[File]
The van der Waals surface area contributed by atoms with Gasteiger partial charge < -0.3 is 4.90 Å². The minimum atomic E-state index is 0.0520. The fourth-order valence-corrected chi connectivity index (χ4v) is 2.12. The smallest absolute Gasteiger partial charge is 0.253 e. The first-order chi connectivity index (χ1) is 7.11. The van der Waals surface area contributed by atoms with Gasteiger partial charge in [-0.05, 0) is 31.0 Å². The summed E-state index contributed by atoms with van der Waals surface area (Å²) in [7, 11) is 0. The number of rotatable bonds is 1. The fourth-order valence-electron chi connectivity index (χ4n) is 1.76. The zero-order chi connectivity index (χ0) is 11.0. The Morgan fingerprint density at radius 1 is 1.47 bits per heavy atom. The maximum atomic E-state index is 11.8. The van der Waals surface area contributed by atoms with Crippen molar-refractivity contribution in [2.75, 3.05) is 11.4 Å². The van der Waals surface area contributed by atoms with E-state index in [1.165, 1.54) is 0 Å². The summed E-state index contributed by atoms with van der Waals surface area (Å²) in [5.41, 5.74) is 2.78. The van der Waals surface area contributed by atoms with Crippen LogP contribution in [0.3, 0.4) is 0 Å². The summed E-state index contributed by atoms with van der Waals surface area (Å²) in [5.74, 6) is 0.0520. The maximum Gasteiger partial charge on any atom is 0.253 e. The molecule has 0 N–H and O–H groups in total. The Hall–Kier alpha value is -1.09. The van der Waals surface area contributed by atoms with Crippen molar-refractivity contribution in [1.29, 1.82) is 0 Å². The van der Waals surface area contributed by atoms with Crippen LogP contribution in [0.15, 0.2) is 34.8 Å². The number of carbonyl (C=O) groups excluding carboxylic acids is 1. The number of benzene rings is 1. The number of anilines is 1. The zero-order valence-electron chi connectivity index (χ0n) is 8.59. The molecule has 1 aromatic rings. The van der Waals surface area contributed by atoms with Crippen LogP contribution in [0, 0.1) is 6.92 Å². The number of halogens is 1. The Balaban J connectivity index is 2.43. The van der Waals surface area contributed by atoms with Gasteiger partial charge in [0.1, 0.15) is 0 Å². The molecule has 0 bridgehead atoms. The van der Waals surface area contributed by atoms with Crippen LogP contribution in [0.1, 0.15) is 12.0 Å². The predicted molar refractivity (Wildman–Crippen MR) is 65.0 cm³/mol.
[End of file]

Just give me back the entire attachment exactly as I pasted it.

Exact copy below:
The van der Waals surface area contributed by atoms with Gasteiger partial charge < -0.3 is 4.90 Å². The minimum atomic E-state index is 0.0520. The fourth-order valence-corrected chi connectivity index (χ4v) is 2.12. The smallest absolute Gasteiger partial charge is 0.253 e. The first-order chi connectivity index (χ1) is 7.11. The van der Waals surface area contributed by atoms with Gasteiger partial charge in [-0.05, 0) is 31.0 Å². The summed E-state index contributed by atoms with van der Waals surface area (Å²) in [7, 11) is 0. The number of rotatable bonds is 1. The fourth-order valence-electron chi connectivity index (χ4n) is 1.76. The zero-order chi connectivity index (χ0) is 11.0. The Morgan fingerprint density at radius 1 is 1.47 bits per heavy atom. The maximum atomic E-state index is 11.8. The van der Waals surface area contributed by atoms with Crippen molar-refractivity contribution in [2.75, 3.05) is 11.4 Å². The van der Waals surface area contributed by atoms with E-state index in [1.165, 1.54) is 0 Å². The summed E-state index contributed by atoms with van der Waals surface area (Å²) in [5.41, 5.74) is 2.78. The van der Waals surface area contributed by atoms with Crippen LogP contribution in [0.3, 0.4) is 0 Å². The summed E-state index contributed by atoms with van der Waals surface area (Å²) in [5.74, 6) is 0.0520. The maximum Gasteiger partial charge on any atom is 0.253 e. The molecule has 0 N–H and O–H groups in total. The Hall–Kier alpha value is -1.09. The van der Waals surface area contributed by atoms with Crippen molar-refractivity contribution in [1.29, 1.82) is 0 Å². The van der Waals surface area contributed by atoms with Crippen LogP contribution in [0.15, 0.2) is 34.8 Å². The number of carbonyl (C=O) groups excluding carboxylic acids is 1. The number of benzene rings is 1. The number of anilines is 1. The zero-order valence-electron chi connectivity index (χ0n) is 8.59. The molecule has 1 aromatic rings. The van der Waals surface area contributed by atoms with Crippen LogP contribution in [0, 0.1) is 6.92 Å². The number of halogens is 1. The Balaban J connectivity index is 2.43. The van der Waals surface area contributed by atoms with Gasteiger partial charge in [0.1, 0.15) is 0 Å². The molecule has 0 bridgehead atoms. The van der Waals surface area contributed by atoms with Crippen LogP contribution in [0.1, 0.15) is 12.0 Å². The predicted molar refractivity (Wildman–Crippen MR) is 65.0 cm³/mol.